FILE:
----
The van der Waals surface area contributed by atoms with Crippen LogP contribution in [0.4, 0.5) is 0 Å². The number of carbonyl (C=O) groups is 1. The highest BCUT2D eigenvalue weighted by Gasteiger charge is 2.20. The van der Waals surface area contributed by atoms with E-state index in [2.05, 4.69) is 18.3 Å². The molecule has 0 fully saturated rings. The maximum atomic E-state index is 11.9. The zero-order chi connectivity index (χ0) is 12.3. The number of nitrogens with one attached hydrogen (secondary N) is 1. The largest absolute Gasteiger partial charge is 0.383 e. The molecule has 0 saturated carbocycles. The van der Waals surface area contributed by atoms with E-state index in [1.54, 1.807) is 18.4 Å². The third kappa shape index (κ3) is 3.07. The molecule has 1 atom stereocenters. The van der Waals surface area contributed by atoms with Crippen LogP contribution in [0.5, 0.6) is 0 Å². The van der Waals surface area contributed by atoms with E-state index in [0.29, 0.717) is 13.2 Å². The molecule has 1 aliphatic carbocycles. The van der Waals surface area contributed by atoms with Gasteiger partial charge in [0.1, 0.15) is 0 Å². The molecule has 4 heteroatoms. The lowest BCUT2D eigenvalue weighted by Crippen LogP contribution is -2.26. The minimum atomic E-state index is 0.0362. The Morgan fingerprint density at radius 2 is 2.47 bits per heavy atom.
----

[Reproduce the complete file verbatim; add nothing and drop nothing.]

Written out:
The van der Waals surface area contributed by atoms with Crippen LogP contribution in [0.4, 0.5) is 0 Å². The number of carbonyl (C=O) groups is 1. The highest BCUT2D eigenvalue weighted by Gasteiger charge is 2.20. The van der Waals surface area contributed by atoms with E-state index in [2.05, 4.69) is 18.3 Å². The molecule has 0 fully saturated rings. The maximum atomic E-state index is 11.9. The zero-order chi connectivity index (χ0) is 12.3. The number of nitrogens with one attached hydrogen (secondary N) is 1. The largest absolute Gasteiger partial charge is 0.383 e. The molecule has 0 saturated carbocycles. The van der Waals surface area contributed by atoms with E-state index in [1.54, 1.807) is 18.4 Å². The third kappa shape index (κ3) is 3.07. The molecule has 1 atom stereocenters. The van der Waals surface area contributed by atoms with Crippen LogP contribution in [0.5, 0.6) is 0 Å². The van der Waals surface area contributed by atoms with E-state index in [0.29, 0.717) is 13.2 Å². The molecule has 1 aliphatic carbocycles. The van der Waals surface area contributed by atoms with Gasteiger partial charge in [0.1, 0.15) is 0 Å². The molecule has 4 heteroatoms. The lowest BCUT2D eigenvalue weighted by Crippen LogP contribution is -2.26. The minimum atomic E-state index is 0.0362. The Morgan fingerprint density at radius 2 is 2.47 bits per heavy atom.